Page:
Today is National Good News Day, and the good news at Fresno State is that students like Fernando Segura of Fresno are making a difference in the lives of troubled youth, as mentors at the Fresno County Juvenile Justice Campus.

Gimundo (, a daily “good news” supplement, announced that it will welcome summer by declaring the first day of the season, June 21, to be National Good News Day.

Segura’s good news is his efforts to provide guidance and support to youth through the year-old Fresno MOSAIC (Mentoring to Overcome Struggles and Inspire Courage) program developed at California State University, Fresno.

The program allows Segura, a senior majoring in Social Work, to provide individualized mentoring skills that assist youth in reaching their goals for education, vocation, building healthier relationships and obtaining a substance and crime-free lifestyle.

The Fresno MOSAIC Project links Fresno State students with youth struggling to overcome gang and family violence, drug and alcohol abuse, academic failure and unhealthy relationships. The program began last summer as a joint effort of the Department of Social Work Education and Office of Civic Engagement and Service Learning.

“Through talking with the young people, I learned that many of them have never had a stable relationship in their lives,” said Segura, who seeks to provide that stability.

“I enjoy the MOSAIC project because not only am I able to serve as a support for the young people, but because they also serve as a support for me by keeping me true to my word in meeting my commitments to them,” Segura said.

MOSAIC brings opportunities that the youth wouldn’t otherwise have, said Dr. Mitzi Lowe, an associate professor in the Department of Social Work Education. Within the past year, Segura and approximately 17 other volunteers from the Department of Social Work Education and the Department of Criminology have been mentors to more than 100 youth and have completed more than 5,000 hours of service.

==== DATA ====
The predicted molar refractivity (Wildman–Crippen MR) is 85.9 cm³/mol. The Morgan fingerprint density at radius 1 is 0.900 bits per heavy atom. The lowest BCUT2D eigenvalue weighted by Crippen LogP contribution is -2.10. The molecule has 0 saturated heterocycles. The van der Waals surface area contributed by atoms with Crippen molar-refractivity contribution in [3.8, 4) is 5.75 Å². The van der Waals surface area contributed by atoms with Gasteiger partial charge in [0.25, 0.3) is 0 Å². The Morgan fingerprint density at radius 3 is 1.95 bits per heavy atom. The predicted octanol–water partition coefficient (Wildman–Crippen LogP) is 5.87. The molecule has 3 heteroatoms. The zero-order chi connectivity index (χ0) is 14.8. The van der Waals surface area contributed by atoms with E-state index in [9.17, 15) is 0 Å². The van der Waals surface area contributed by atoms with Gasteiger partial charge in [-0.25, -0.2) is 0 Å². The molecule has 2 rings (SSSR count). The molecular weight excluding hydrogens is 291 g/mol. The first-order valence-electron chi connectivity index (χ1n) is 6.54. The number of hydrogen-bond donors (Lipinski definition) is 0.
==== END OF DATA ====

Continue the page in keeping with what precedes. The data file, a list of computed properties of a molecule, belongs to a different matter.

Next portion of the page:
“A student’s presence gives hope to youth to become successful because many of our student mentors have overcome similar challenges in their lives,” said Lowe. “Without

the Fresno MOSAIC program these youth would not have access to caring adults who are there to listen to them, form positive relationships and assist them with developing a transitional plan back into the community,” she said.

“I have seen this program change lives, not only the lives of the youth offenders, but the students themselves,” said Lowe.

The Fresno State effort is important to the community, said Nancy Pressley, chief executive officer of Focus Forward, a new nonprofit agency that is one of several service organizations working with Fresno MOSAIC to serve youth in the juvenile justice


“The population at the Juvenile Justice Campus on any given day exceeds 300 youth,” she said. “The broad-based community involvement provides assurance that the services for the youth can continue in the community to provide greater opportunity for success.”

For more information about Fresno MOSAIC, call Brandie Campbell at 559.278.7940 or 559.994.3189.